As the steps mention, belief in a higher power is vital to an effective 12-step program. For some people in recovery, a faith in God is already a part of their life. Others find developing the belief in a higher power a difficult hurdle to overcome. It is important to remember that most 12-step programs do not require belief in any particular higher power, only their conception.
Some programs use variations of the 12 steps with a particular holy God in mind. For those with strong religious beliefs, programs like Celebrate Recovery or the recovery program offered by the Church of Jesus Christ of Latter Day Saints may be more appealing.
Other treatment centers offer 12 step practices that stay more secular and avoid the inclusion of a higher power.
It is essential to find the approach that works best for you.
Inclusion in a recovery community is integral to all recovery programs. Addiction is a disease that thrives on isolation. A sense of community develops between addicts in recovery. The primary reason for 12-step meetings is to help addicts in recovery connect with those searching for recovery. The fellowship that arises from the common bond of addiction allows people to get the support they need. Surrounding yourself with people who can relate to the various struggles of recovery is a powerful tool in the healing process.
There are several types of meeting available to those looking to start a 12-step program, according to Alcoholics Anonymous:
- Discussion Meetings: where people share experience, strength, and hope about the recovery process
- Speaker Meetings: where one person shares their story of addiction and recovery
- Step Meetings: which focus discussion on one or more of the steps
- Informational Meetings: where newcomers can find out more about the 12-step program of recovery
There are also sessions that cater to specific demographics, such as LGBT meetings, men’s meetings, and women’s meetings. In most areas, 12-step communities offer young people’s meetings. Finding a group of individuals that you can relate to, share with, and be comfortable around is an amazing part of the recovery journey. Addicts often feel isolated in their various struggles. Meeting others who have known the same difficulties, and overcome them, is a powerful experience.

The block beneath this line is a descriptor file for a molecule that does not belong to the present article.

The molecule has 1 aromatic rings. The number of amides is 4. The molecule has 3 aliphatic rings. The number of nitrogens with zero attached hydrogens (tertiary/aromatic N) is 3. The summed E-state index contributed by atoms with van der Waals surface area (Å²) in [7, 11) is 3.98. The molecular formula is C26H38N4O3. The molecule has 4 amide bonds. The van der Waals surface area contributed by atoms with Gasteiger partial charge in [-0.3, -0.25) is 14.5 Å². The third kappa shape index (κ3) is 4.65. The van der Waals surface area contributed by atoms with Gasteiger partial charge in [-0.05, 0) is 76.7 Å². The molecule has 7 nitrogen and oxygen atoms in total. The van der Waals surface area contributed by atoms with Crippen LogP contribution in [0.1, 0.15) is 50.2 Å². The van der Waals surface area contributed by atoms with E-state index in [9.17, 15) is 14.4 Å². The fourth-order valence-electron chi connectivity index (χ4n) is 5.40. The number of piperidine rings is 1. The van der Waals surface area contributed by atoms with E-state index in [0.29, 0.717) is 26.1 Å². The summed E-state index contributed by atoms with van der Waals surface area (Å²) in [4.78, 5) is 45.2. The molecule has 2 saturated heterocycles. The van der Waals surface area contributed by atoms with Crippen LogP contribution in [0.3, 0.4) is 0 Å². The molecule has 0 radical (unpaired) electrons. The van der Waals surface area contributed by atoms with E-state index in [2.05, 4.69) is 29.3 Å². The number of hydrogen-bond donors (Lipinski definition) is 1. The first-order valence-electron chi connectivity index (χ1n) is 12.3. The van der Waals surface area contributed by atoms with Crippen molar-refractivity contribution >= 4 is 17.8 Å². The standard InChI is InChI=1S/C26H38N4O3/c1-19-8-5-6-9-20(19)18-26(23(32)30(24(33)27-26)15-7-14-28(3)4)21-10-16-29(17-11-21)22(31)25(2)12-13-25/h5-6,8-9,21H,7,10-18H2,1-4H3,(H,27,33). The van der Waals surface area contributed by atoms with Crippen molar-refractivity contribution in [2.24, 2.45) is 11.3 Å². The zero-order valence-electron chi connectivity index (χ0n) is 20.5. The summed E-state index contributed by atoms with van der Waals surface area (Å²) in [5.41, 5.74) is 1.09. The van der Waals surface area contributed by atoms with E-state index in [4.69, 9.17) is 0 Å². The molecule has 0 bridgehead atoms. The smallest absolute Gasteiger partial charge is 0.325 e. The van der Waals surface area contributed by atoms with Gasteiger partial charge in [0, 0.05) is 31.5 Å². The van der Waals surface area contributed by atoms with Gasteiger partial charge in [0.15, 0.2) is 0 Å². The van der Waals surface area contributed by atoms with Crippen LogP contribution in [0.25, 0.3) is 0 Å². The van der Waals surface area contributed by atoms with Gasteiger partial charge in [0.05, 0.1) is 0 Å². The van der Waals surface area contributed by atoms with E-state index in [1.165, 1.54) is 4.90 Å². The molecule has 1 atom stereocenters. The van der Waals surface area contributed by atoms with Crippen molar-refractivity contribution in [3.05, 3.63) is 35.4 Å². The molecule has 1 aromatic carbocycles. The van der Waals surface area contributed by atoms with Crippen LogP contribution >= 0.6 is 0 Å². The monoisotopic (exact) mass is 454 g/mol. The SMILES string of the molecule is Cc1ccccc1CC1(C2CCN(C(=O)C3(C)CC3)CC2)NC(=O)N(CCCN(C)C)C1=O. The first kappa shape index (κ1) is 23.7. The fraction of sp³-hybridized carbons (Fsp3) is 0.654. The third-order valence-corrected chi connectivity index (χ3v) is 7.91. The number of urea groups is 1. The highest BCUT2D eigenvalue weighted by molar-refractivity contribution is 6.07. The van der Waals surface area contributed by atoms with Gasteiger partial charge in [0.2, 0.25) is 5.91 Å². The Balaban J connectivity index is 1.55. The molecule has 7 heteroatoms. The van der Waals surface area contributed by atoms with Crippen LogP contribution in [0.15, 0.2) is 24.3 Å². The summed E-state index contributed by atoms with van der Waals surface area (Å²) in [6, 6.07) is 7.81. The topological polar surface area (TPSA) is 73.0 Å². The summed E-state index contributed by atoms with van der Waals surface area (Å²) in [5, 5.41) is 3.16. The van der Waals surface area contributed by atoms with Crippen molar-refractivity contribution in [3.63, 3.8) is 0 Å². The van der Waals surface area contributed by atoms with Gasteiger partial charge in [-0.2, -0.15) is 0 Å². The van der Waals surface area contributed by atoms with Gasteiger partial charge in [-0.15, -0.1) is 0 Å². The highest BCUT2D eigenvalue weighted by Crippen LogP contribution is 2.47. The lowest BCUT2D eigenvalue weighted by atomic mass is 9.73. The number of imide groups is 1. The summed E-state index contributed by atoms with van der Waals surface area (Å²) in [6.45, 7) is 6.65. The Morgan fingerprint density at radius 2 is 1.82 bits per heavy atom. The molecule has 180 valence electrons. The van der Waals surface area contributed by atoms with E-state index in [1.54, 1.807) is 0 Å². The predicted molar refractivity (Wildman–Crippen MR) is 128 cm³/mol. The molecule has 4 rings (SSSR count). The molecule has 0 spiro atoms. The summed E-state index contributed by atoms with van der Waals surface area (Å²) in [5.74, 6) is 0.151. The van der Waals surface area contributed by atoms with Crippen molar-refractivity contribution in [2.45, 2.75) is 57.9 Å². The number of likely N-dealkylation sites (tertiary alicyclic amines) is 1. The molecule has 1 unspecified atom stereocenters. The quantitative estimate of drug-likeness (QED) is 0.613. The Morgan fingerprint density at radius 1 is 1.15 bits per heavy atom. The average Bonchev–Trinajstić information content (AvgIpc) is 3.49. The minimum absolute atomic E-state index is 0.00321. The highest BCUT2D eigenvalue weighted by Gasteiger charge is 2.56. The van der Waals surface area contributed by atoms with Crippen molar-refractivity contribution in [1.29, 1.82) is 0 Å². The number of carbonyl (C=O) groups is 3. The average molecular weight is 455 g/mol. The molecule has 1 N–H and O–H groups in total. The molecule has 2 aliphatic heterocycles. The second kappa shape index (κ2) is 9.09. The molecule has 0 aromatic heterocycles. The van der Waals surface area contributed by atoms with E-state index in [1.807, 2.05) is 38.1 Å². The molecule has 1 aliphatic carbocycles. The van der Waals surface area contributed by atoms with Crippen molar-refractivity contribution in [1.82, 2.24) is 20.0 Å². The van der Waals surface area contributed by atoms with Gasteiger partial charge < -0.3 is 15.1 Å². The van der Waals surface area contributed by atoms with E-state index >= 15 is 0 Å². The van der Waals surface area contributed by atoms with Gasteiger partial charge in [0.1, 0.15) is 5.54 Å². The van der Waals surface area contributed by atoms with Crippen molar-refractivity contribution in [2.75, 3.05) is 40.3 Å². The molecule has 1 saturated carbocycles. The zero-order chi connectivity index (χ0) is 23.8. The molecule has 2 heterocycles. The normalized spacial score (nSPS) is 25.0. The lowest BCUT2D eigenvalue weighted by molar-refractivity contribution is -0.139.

Beyond the 12 Steps
The problem associated with ending addiction and starting into recovery is caused by several factors. People not only become physically and psychologically addicted to substances, but they also shape their environments, friends, and routines around their addiction. Separating yourself from both the chemicals and the environment by entering an inpatient treatment center can be very helpful. Residential treatment centers vary by the amenities they offer, but they are all centered around introducing patients to the beginning elements of recovery. Many feature detox centers to separate the addict safely from the substance. Many offer group and private therapy, as well as inform people about and introduce them to 12-step programs. After leaving an inpatient treatment center, a patient should be armed with the tools needed to make a beginning in recovery.
Taking the First Step
For those stuck in the mire of addiction, recovery can seem like a long and distant dream. But as with all things in life, the decision to get better begins with the first step.
Attending a 12-step meeting or seeking a treatment facility at [number] will help set your feet firmly on the path to recovery.